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Transparency Case Study: Public Procurement in the Slovak Republic

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Introduction

Slovakia Presidential Palace

Transparency and open data policies and initiatives have reached a state of maturity where it is crucial for us to evaluate them to learn what works, what doesn’t and why. Transparency is not likely to be a cure-all, but we think it is a cure-some; so, we need to figure out where and how it should be best applied. As part of that process, we have been conducting a series of in-depth case studies on the impact of technology enabled transparency policies around the world. Our initial case studies look at transparency in public procurement and we have chosen four countries to study. This analysis discusses our findings about public procurement disclosure by the Slovakian government.

For the Slovakian case study, we conducted interviews or sent questionnaires and surveys to members of the following groups: members of transparency NGOs, journalists who have covered procurement, academic researchers, the Slovakian Government Office of Public Procurement and the Slovakian Business Alliance. The experiences of these diverse respondents have allowed us to develop an equally diverse and comprehensive picture of the impact of the public procurement reforms enacted in Slovakia over recent years.

Our major findings: Slovakians' increased access to public data has led to increased oversight and engagement by the civil sector and the public. However, because of a lack of enforcement, corruption in public procurement remains a significant problem.

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Learning why transparency matters: a new Sunlight Foundation research project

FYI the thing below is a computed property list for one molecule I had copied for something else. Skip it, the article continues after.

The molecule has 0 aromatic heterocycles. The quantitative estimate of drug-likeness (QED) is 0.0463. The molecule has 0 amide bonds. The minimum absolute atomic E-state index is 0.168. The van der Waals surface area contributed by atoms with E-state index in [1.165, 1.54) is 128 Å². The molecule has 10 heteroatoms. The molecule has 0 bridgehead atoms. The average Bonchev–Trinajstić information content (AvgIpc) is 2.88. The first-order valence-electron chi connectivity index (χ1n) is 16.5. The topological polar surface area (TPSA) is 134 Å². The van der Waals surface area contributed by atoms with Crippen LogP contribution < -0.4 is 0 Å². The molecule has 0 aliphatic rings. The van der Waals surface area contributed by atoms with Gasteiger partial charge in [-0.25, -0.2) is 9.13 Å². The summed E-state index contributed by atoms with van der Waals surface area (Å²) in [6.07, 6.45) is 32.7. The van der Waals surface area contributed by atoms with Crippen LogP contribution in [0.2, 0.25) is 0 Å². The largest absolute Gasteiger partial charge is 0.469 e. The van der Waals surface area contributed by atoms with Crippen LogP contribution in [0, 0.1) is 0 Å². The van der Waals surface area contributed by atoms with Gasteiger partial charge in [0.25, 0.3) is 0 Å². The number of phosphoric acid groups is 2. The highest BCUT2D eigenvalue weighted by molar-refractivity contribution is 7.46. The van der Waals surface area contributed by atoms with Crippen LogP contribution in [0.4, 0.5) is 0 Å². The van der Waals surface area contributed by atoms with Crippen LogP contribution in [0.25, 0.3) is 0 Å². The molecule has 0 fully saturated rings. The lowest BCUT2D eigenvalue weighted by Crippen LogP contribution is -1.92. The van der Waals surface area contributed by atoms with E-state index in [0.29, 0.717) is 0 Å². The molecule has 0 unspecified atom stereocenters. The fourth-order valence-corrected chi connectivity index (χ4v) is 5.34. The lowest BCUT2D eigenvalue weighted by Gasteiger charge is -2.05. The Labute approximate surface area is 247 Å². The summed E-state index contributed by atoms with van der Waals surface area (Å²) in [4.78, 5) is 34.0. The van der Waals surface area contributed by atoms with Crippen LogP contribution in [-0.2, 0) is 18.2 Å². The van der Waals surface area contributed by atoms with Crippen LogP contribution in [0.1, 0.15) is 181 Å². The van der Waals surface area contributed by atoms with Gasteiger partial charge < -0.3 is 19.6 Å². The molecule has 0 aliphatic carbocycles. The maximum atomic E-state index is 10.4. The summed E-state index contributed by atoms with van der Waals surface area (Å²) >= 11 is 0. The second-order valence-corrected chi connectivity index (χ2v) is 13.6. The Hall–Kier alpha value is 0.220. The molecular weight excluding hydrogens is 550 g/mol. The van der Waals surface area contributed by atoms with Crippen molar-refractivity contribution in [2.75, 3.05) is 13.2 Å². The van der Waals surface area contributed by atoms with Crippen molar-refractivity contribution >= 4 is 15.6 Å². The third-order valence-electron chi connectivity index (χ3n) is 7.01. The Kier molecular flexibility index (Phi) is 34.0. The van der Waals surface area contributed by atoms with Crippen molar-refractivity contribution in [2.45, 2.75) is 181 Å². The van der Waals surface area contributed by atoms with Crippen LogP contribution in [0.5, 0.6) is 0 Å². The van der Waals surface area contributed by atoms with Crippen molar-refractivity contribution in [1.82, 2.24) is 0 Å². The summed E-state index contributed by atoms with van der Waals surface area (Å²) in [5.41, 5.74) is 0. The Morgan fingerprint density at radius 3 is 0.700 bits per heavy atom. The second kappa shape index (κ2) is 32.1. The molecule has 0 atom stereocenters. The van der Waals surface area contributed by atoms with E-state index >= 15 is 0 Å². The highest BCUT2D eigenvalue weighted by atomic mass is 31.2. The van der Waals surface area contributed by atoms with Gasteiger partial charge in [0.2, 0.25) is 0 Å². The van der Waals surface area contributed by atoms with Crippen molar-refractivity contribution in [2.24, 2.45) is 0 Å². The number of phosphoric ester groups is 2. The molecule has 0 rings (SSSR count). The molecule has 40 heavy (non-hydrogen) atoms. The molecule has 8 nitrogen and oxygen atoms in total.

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We have so far been fortunate that most people intuitively grasp the value of technology-driven openness and transparency, and as a result, an impressive range of NGOs and governments around the world are building on the basic understanding that “Sunlight is the best disinfectant” (Justice Brandeis’ aphorism that gave the Sunlight Foundation its name). For example, as of this writing, 58 countries have signed onto the Open Government Partnership. But the quick-to-grasp nature of transparency’s potential has its dangers: 1) that we cease asking questions about it because it has become an article of faith; and 2) that, as strong advocates for the cause, we begin to oversell its potential (and thus undermine its genuine contributions). This year, we are kicking off an attempt to both clarify and test our understandings of what transparency can do. Thanks to support from Google.org, we at Sunlight are embarking on a research project to evaluate the impacts of technology-driven transparency policies around the world. We plan to conduct a series of case studies.

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